Interesting skylake power management

Discussion in 'Microsoft Surface Pro 4' started by Compusmurf, Sep 16, 2016.

  1. Compusmurf

    Compusmurf Active Member

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    I've been digging around looking for tidbits on battery savings.

    One of the features I found reviewing the skylake processor info is Duty Cycle.

    "Skylake systems-on-chips will offer another power saving feature: duty cycling. The processor's energy consumption is proportional to the square of the frequency, which is why cutting the frequency is so important to saving energy and increasing the battery life. But at low frequencies, the frequency-dependent energy consumption is no longer the dominating factor. Instead, things such as leakage (the small currents that flow though transistors even when they're "off") dominates. Once this threshold is reached, reducing the frequency further to save energy doesn't work. In fact, it makes energy usage worse: a lower frequency means that calculations take longer, meaning it takes longer for the processor to switch to its lowest "off" state.
    So what Skylake will do is duty cycle: instead of switching to ever lower frequencies, once it reaches the most efficient frequency it will cut energy usage further by cycling between this efficient frequency and suspended in the C6 power state."

    The many tricks Intel Skylake uses to go faster and use less power

    These are the registry keys that control it from Win 10

    8baa4a8a-14c6-4451-8e8b-14bdbd197537 – Processor performance autonomous mode (Enable/Disable) Specify whether processors should autonomously determine their target performance state.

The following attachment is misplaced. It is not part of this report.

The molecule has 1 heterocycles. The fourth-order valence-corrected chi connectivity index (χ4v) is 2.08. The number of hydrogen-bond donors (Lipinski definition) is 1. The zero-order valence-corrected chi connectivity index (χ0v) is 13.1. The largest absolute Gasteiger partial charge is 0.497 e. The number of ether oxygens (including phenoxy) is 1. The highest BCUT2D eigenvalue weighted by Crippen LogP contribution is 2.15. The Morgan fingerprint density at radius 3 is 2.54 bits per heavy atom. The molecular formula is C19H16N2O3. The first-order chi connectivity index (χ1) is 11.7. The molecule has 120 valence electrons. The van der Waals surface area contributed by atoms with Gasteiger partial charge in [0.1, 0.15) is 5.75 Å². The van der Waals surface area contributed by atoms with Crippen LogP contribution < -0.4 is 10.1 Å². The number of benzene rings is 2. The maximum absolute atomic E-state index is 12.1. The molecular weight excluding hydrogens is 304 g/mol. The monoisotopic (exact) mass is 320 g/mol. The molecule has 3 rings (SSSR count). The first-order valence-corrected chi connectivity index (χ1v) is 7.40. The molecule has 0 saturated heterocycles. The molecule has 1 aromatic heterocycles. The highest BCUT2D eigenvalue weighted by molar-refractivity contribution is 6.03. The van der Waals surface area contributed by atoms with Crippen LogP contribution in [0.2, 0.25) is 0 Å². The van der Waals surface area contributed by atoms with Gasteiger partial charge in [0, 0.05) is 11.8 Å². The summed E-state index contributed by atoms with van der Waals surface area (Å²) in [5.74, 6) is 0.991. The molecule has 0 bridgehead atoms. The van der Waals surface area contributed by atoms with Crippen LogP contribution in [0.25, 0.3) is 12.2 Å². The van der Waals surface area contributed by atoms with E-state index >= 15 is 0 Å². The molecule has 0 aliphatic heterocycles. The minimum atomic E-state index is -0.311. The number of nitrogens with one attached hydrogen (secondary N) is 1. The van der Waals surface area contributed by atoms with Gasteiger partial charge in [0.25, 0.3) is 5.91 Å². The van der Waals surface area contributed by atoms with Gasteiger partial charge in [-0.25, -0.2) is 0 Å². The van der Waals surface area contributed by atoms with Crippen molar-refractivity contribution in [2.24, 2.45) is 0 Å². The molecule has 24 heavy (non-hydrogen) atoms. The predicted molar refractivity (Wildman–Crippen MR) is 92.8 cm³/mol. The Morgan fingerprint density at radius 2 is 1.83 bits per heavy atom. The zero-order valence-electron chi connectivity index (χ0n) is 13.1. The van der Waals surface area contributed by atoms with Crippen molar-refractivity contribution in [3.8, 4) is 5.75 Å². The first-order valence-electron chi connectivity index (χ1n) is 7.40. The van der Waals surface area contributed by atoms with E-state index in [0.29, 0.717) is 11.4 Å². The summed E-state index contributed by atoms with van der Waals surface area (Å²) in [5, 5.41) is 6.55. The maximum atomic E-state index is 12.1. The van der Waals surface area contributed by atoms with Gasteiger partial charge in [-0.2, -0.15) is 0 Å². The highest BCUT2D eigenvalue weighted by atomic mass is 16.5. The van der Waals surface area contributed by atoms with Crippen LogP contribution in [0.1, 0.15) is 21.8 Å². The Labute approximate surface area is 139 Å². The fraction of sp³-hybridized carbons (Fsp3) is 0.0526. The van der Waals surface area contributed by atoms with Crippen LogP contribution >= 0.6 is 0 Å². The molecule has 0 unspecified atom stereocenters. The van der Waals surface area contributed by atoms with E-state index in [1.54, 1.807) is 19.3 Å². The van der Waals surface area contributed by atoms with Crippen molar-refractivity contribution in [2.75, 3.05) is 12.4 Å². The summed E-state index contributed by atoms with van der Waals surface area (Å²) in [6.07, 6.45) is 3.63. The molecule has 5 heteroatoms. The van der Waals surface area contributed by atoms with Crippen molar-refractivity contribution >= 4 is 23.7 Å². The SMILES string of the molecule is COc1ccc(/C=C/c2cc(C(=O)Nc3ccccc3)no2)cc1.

36687f9e-e3a5-4dbf-b1dc-15eb381c6863 – Processor energy performance preference policy (Percent) Specify how much processors should favor energy savings over performance when operating in autonomous mode.

    cfeda3d0-7697-4566-a922-a9086cd49dfa – Processor autonomous activity window (Microseconds) Specify the time period over which to observe processor utilization when operating in autonomous mode.

    4e4450b3-6179-4e91-b8f1-5bb9938f81a1 – Processor duty cycling Specify whether the processor may use duty cycling.

    On mine

    Autonomous ENABLED

    Perf pref policy : AC = 33, DC = 50

    Window: 30000 microseconds

    Processor duty: Disabled.

    Here's the MSDN article on the keys, not that it has much.
    Static configuration options for the performance state engine - Windows 10 hardware dev



    Now that I've bored you with tech junk, I've enabled processor duty for both AC and DC profiles. Nothing bad has happened, sleep, hibernate, recovery has all worked fine.

    There are a bunch of other really interesting processor management keys available that control everything from ramp speed to core parking parameters.

    Any of you fellow really geeky types dive into this area yet?
     
  2. hughlle

    hughlle Super Moderator Staff Member

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    You lost me at duty cycle :( But given that i've generally no real need for the power on offer on my i5, will be interesting to hear of whether this has a meaningful effect on battery life.
     
  3. GreyFox7

    GreyFox7 Super Moderator Staff Member

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    Id say this is generally like trying to beat the house in Vegas and they have a bigger advantage than normal. Intel has already spent countless hours modeling and studying this problem and they moved said optimizations from the OS to the silicone to speed up their reaction time. like a quarterback's read and recognition of situations and adjustments moved to hardware and speedup 100 times faster.